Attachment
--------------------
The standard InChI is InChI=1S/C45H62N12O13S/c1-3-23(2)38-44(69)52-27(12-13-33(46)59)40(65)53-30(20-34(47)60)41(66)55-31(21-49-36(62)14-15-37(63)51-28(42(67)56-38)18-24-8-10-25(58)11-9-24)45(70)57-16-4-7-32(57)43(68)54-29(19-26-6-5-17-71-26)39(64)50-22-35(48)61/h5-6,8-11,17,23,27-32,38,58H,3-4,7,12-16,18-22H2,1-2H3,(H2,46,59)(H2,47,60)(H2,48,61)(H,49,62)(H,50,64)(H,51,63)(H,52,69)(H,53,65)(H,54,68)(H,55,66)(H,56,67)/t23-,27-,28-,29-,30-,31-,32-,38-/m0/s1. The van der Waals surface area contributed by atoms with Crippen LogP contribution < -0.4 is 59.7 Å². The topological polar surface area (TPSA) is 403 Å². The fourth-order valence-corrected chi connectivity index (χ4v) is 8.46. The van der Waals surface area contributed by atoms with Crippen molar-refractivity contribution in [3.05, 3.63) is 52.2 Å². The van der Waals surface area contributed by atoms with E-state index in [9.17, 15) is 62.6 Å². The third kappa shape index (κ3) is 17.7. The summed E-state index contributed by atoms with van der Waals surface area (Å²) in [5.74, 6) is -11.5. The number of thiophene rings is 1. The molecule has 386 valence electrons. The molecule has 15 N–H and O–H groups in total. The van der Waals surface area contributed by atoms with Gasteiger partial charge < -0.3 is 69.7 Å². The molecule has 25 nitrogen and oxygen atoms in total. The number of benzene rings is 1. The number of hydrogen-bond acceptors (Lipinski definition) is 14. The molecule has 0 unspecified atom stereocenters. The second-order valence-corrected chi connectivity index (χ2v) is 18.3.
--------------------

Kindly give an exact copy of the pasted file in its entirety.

The standard InChI is InChI=1S/C45H62N12O13S/c1-3-23(2)38-44(69)52-27(12-13-33(46)59)40(65)53-30(20-34(47)60)41(66)55-31(21-49-36(62)14-15-37(63)51-28(42(67)56-38)18-24-8-10-25(58)11-9-24)45(70)57-16-4-7-32(57)43(68)54-29(19-26-6-5-17-71-26)39(64)50-22-35(48)61/h5-6,8-11,17,23,27-32,38,58H,3-4,7,12-16,18-22H2,1-2H3,(H2,46,59)(H2,47,60)(H2,48,61)(H,49,62)(H,50,64)(H,51,63)(H,52,69)(H,53,65)(H,54,68)(H,55,66)(H,56,67)/t23-,27-,28-,29-,30-,31-,32-,38-/m0/s1. The van der Waals surface area contributed by atoms with Crippen LogP contribution < -0.4 is 59.7 Å². The topological polar surface area (TPSA) is 403 Å². The fourth-order valence-corrected chi connectivity index (χ4v) is 8.46. The van der Waals surface area contributed by atoms with Crippen molar-refractivity contribution in [3.05, 3.63) is 52.2 Å². The van der Waals surface area contributed by atoms with E-state index in [9.17, 15) is 62.6 Å². The third kappa shape index (κ3) is 17.7. The summed E-state index contributed by atoms with van der Waals surface area (Å²) in [5.74, 6) is -11.5. The number of thiophene rings is 1. The molecule has 386 valence electrons. The molecule has 15 N–H and O–H groups in total. The van der Waals surface area contributed by atoms with Gasteiger partial charge < -0.3 is 69.7 Å². The molecule has 25 nitrogen and oxygen atoms in total. The number of benzene rings is 1. The number of hydrogen-bond acceptors (Lipinski definition) is 14. The molecule has 0 unspecified atom stereocenters. The second-order valence-corrected chi connectivity index (χ2v) is 18.3.